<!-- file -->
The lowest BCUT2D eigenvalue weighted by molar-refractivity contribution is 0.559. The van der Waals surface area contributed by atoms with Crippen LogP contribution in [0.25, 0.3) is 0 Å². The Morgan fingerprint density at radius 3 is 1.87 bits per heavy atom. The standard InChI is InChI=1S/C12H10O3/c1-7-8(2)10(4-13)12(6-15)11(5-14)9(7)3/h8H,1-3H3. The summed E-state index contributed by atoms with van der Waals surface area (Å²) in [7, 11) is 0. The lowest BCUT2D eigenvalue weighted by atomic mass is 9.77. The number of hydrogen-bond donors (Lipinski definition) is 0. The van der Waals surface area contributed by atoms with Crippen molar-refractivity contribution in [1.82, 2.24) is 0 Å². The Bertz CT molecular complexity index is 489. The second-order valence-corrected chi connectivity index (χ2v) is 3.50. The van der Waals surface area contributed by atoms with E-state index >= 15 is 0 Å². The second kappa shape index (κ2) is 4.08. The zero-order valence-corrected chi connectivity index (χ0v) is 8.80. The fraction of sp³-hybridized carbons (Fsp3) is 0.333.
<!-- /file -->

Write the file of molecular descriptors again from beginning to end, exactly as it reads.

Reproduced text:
The lowest BCUT2D eigenvalue weighted by molar-refractivity contribution is 0.559. The van der Waals surface area contributed by atoms with Crippen LogP contribution in [0.25, 0.3) is 0 Å². The Morgan fingerprint density at radius 3 is 1.87 bits per heavy atom. The standard InChI is InChI=1S/C12H10O3/c1-7-8(2)10(4-13)12(6-15)11(5-14)9(7)3/h8H,1-3H3. The summed E-state index contributed by atoms with van der Waals surface area (Å²) in [7, 11) is 0. The lowest BCUT2D eigenvalue weighted by atomic mass is 9.77. The number of hydrogen-bond donors (Lipinski definition) is 0. The van der Waals surface area contributed by atoms with Crippen molar-refractivity contribution in [1.82, 2.24) is 0 Å². The Bertz CT molecular complexity index is 489. The second-order valence-corrected chi connectivity index (χ2v) is 3.50. The van der Waals surface area contributed by atoms with E-state index >= 15 is 0 Å². The second kappa shape index (κ2) is 4.08. The zero-order valence-corrected chi connectivity index (χ0v) is 8.80. The fraction of sp³-hybridized carbons (Fsp3) is 0.333.